• Young Adult Alcoholics (YAAs)
  • Late Onset Alcoholics (LOAs)
  • Severe, Nonchronic Alcoholics (SNCAs)

Four different drinking trajectories were supported

Three trajectories have previous empirical support

  • Most notable was the Severe Chronic Alcoholism type that exhibited early onset, persistent duration, likelihood of comorbid ASP disorder, and paralleled Zucker’s Antisocial Alcoholism
  • Clear support provided for multiple alcoholisms
  • Empirical verification for differing characteristics into the midlife years
  • Validation for long-term retrospective methodology
  • Identification of a newly emerging 4th trajectory
older adults and alcohol use

Older Adults and alcohol use

Adapted from presentation by:

Alison A. Moore, MD, MPH

David Geffen School of Medicine at UCLA

Division of Geriatric Medicine

Integrated Substance Abuse Program

low risk drinking
Low-Risk Drinking
  • Under age 65
    • Men: no more than 2 drinks per day
    • Women: no more than 1 drink per day
  • 65 and over:
    • Men and Women: no more than 1 drink per day


drinking patterns in older persons not restricted to drinkers
Drinking Patterns in Older Persons (not restricted to drinkers)


At risk drinkers-12%


Low risk


drinking patterns in older drinkers
Drinking Patterns in Older Drinkers


Low risk


At risk


associations with drinking in older adults
Associations with drinking in older adults
  • Younger age
  • Male gender
  • Better socioeconomic status (education, income)
  • Better health
  • Smoking
predictors of late life drinking problems
Male gender

Prior and current alcohol use


Negative life events*




Avoidance coping

Friends’ approval of drinking

No help seeking

Use of psychoactive meds (women)

Predictors of Late-Life Drinking Problems

Moos et al. Addiction 2004

treatment for older adults with abuse dependence
Treatment for Older Adults with Abuse/Dependence
  • Generally older adults do as well or better than younger adults in treatment.
  • Predictors of better outcomes
    • Longer treatment
    • Greater involvement in after-care programs
    • Female gender
    • Social network that does not encourage alcohol use

Oslin et al. Addictive Behaviors 2005

Satre et al. Addiction 2004

Lemke et al. J Subst Abuse Treatment 2003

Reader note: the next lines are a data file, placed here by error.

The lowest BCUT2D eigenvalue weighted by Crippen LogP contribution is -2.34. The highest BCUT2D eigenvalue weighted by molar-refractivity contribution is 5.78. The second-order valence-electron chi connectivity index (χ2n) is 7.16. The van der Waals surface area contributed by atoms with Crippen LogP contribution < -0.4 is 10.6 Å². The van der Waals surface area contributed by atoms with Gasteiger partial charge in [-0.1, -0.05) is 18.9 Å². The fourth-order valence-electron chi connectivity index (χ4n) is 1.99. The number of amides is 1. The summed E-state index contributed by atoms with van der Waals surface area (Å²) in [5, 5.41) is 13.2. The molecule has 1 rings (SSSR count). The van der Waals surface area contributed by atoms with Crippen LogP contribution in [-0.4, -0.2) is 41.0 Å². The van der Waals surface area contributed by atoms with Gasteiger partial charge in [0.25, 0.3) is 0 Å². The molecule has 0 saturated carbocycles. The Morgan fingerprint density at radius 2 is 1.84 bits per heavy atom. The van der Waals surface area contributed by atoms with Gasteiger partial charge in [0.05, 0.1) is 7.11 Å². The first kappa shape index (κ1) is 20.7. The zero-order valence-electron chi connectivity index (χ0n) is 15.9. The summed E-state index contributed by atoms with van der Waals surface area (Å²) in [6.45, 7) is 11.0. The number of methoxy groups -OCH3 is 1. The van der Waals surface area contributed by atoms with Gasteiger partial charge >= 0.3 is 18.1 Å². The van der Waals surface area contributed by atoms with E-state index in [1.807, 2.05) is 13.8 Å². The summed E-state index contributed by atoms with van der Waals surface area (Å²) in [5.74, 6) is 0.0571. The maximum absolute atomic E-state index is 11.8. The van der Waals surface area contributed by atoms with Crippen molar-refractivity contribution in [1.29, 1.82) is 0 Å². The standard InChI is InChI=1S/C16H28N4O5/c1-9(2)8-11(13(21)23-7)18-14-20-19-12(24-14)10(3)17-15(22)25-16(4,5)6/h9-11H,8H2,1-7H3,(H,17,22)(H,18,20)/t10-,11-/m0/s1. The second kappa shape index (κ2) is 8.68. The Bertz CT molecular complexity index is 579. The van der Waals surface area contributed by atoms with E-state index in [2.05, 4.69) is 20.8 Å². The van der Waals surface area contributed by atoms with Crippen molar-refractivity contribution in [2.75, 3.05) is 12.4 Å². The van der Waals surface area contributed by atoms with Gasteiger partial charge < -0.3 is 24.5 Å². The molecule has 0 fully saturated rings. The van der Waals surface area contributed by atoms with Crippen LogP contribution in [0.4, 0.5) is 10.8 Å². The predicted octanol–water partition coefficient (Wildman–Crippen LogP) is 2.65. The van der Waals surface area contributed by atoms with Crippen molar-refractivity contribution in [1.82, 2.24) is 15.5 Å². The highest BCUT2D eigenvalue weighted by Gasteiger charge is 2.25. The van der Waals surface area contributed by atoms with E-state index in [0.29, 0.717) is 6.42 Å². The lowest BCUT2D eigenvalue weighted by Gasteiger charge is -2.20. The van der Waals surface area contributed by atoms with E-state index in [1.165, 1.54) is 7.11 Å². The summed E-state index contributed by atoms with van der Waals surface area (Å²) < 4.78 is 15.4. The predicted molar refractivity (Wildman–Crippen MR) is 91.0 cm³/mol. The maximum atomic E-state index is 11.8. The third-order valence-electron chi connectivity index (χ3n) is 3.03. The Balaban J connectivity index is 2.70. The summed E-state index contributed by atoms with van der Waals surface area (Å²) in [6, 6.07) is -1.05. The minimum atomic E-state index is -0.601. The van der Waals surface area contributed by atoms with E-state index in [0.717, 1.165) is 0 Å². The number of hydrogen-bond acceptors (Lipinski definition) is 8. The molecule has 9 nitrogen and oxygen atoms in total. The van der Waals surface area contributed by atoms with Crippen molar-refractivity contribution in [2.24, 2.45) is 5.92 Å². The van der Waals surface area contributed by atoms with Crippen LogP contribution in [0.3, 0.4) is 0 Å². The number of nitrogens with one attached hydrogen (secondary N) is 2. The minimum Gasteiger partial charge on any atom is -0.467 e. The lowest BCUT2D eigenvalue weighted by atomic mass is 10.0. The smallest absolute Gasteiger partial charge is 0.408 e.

Blow et al. J Subst Abuse Treatment 2000

age related factors that increase risks from alcohol use in older persons
Age-Related Factors that Increase Risks from Alcohol Use in Older Persons
  • Physiological factors

 ratio body fat to lean muscle mass

 blood alcohol levels

 susceptibility to psychomotor effects

(e.g. sedation, confusion, falls)

  • Other concomitants of aging

 morbidity

 medication use

conditions that may be prevented by moderate alcohol use
Conditions that may be prevented by moderate alcohol use
  • All-cause mortality
  • Coronary heart disease
  • Congestive heart failure
  • Cerebrovascular disease
    • Ischemic stroke
  • Diabetes
  • Cholelithiasis
  • Dementia
alcohol use and risk of chd meta analysis of 28 cohort studies
Alcohol Use and Risk of CHD:Meta-analysis of 28 cohort studies

Corrao et al. Addiction 2000

alcohol consumption and risk of incident dementia cardiovascular health study 1992 1999
Alcohol Consumption and Risk of Incident DementiaCardiovascular Health Study, 1992-1999

*95% CI excludes 1.0



Average Weekly Number of Drinks Consumed

Mukamal et al. JAMA 2003

drinking pattern and risk of mi health professionals follow up study 1986 1998
Drinking Pattern and Risk of MI:Health Professionals Follow-Up Study, 1986-1998

Mukamal et al. NEJM 2003

moderate alcohol use and chd
Moderate Alcohol Use and CHD
  • Light to moderate (~1 drink) regular (most days) alcohol consumption linked to favorable CHD outcomes.
  • Moderate alcohol intake linked to increase in HDL and reduced platelet aggregation and increased fibrinolysis.
conditions for which alcohol use is causative detrimental
Lip and oropharyngeal cancer

Esophageal varices and cancer

Laryngeal cancer

Liver cirrhosis and cancer

Gastro-esophageal hemorrhage

Acute and chronic pancreatitis

Female breast cancer



Cardiac arrhythmias

Hemorrhagic stroke



Alcohol use disorders

Conditions for which alcohol use is causative/detrimental
Evidence that moderate alcohol use is beneficial among those persons having:
    • CHD
    • Stroke
    • Diabetes
    • Hypertension
  • 40-60% of older persons drink alcohol
  • In cohort studies alcohol has benefits or risks in regard to CHD and CHD-related outcomes depending on amount and frequency of alcohol use
  • Alcohol is a risk for many other disease outcomes
conclusions cont
Conclusions (cont)
  • Most older drinkers are not at-risk because they would meet criteria for alcohol abuse or dependence, but rather because of the amount of alcohol they drink given their other medical conditions
  • More data needed on the effect of alcohol use and multiple comorbidity on health outcomes